In Annam Filiam.

Ut veniens Annus tibi plurima commodet Anna, Voce pia Mater, supplice mente precor, Ut valeas, paritérque tuo cum Coniuge, Proles, Officijs iunctis, vita serena fluat.

Elizabetha Russella, Dowager.

A3 ¶ A A3v

A certaine Man wisheth to all Christians the health and peace of our Lord Jesus Christ.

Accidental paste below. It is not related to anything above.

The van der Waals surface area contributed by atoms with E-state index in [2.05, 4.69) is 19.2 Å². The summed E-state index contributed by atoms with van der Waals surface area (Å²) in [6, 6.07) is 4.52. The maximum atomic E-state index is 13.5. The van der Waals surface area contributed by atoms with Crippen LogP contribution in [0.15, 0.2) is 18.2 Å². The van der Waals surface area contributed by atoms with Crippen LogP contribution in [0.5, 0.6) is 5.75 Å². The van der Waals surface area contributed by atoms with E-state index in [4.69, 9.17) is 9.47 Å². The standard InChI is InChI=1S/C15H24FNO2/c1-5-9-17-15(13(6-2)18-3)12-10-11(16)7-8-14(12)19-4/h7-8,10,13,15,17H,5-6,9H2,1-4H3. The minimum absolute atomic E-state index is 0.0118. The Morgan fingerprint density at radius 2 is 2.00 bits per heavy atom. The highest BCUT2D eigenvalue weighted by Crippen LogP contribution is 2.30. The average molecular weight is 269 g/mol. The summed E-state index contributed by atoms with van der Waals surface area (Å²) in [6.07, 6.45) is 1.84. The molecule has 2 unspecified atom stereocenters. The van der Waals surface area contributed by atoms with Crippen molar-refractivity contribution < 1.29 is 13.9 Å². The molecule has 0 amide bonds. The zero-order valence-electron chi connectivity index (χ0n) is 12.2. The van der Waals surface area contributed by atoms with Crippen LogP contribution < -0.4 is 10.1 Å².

The question of the Supper of Jesus Christ, and Sacrament of Thankesgiving, hath brought foorth to us, above other things, a cruel and pernitious contention. For the other Authors of sects, Anabaptists, and Suencfeldians, be neither learned nor of our family. But this is a civill and domesticall evill, a bloody and deadly wound hidden in our bowels. Surely it is a lamentable and horrible matter, that the thing which was first instituted for the confirmation of mens minds in love, and concord, and fellowship of the body of Christ, which is the Church, is now wrested to variance, and confusion. And if there have bene any good in this broile, it hath bene in the silence and sorrow of good and learned men: of whom aswell the misliking sheweth that there is somewhat in both parts that might be amended, and prayer and earnest desire may percase somewhat obtaine at Gods hand, that contention taken away, the agreement of minds may againe joyne in one. But this booke which is made touchingching A4r ching this question, whose soever it bee, sure it seemeth to be the worke of a good, learned and modest man, and one that hath bene long, much, and well exercised in the Monuments of our Fathers and Elders. Neither doeth it move mee, that he would not be named; for because there is no bitter word in this disputation, and he doth reason of the matter learnedly, well, and truely, neither doth seeme willing to crave thankes at mens hands, nor to have taken this Treatie in hand, either for desire of praise or greedines of Honour, but to be mooved thereunto by the common sorrow and hurt, to make an entry to that thing, the which many men greatly desiring the peace of Christs Church, have wished with earnest and continuall prayers: namely, the remembrance of the Christian peace, and the forgetting of devilish debate.